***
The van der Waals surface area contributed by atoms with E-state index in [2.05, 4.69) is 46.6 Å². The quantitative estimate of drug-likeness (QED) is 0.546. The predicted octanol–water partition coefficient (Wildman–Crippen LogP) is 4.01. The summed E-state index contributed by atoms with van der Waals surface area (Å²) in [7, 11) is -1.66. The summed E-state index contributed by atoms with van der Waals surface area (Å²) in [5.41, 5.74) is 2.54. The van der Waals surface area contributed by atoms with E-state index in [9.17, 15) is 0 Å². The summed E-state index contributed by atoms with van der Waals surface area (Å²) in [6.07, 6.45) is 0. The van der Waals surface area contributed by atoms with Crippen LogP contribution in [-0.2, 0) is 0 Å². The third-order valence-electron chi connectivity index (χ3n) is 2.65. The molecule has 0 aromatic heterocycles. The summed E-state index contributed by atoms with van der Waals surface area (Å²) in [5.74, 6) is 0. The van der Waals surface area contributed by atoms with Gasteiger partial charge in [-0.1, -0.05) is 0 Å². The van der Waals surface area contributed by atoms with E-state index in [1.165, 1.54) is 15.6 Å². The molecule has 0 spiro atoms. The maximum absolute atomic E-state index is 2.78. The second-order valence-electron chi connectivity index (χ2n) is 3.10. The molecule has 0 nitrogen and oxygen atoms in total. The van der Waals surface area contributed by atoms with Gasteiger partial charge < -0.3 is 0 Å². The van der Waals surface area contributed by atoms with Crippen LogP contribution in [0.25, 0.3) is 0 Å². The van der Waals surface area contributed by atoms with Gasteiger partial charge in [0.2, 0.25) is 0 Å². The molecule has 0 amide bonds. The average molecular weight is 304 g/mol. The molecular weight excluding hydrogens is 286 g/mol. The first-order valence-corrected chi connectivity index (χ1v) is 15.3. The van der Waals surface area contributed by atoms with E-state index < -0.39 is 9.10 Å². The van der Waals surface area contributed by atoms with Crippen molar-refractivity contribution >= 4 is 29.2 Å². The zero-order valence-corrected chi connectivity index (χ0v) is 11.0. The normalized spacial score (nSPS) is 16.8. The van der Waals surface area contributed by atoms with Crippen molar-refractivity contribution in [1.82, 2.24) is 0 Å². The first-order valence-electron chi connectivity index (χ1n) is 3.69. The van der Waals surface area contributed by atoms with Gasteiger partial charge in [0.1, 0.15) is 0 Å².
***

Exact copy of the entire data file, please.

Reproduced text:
The van der Waals surface area contributed by atoms with E-state index in [2.05, 4.69) is 46.6 Å². The quantitative estimate of drug-likeness (QED) is 0.546. The predicted octanol–water partition coefficient (Wildman–Crippen LogP) is 4.01. The summed E-state index contributed by atoms with van der Waals surface area (Å²) in [7, 11) is -1.66. The summed E-state index contributed by atoms with van der Waals surface area (Å²) in [5.41, 5.74) is 2.54. The van der Waals surface area contributed by atoms with E-state index in [9.17, 15) is 0 Å². The summed E-state index contributed by atoms with van der Waals surface area (Å²) in [6.07, 6.45) is 0. The van der Waals surface area contributed by atoms with Crippen LogP contribution in [-0.2, 0) is 0 Å². The third-order valence-electron chi connectivity index (χ3n) is 2.65. The molecule has 0 aromatic heterocycles. The summed E-state index contributed by atoms with van der Waals surface area (Å²) in [5.74, 6) is 0. The van der Waals surface area contributed by atoms with Gasteiger partial charge in [-0.1, -0.05) is 0 Å². The van der Waals surface area contributed by atoms with E-state index in [1.165, 1.54) is 15.6 Å². The molecule has 0 spiro atoms. The maximum absolute atomic E-state index is 2.78. The second-order valence-electron chi connectivity index (χ2n) is 3.10. The molecule has 0 nitrogen and oxygen atoms in total. The van der Waals surface area contributed by atoms with Gasteiger partial charge < -0.3 is 0 Å². The van der Waals surface area contributed by atoms with Crippen LogP contribution in [0.25, 0.3) is 0 Å². The van der Waals surface area contributed by atoms with Gasteiger partial charge in [0.2, 0.25) is 0 Å². The molecule has 0 amide bonds. The average molecular weight is 304 g/mol. The molecular weight excluding hydrogens is 286 g/mol. The first-order valence-corrected chi connectivity index (χ1v) is 15.3. The van der Waals surface area contributed by atoms with E-state index < -0.39 is 9.10 Å². The van der Waals surface area contributed by atoms with Crippen molar-refractivity contribution >= 4 is 29.2 Å². The zero-order valence-corrected chi connectivity index (χ0v) is 11.0. The normalized spacial score (nSPS) is 16.8. The van der Waals surface area contributed by atoms with Crippen molar-refractivity contribution in [1.82, 2.24) is 0 Å². The first-order valence-electron chi connectivity index (χ1n) is 3.69. The van der Waals surface area contributed by atoms with Gasteiger partial charge in [0.1, 0.15) is 0 Å².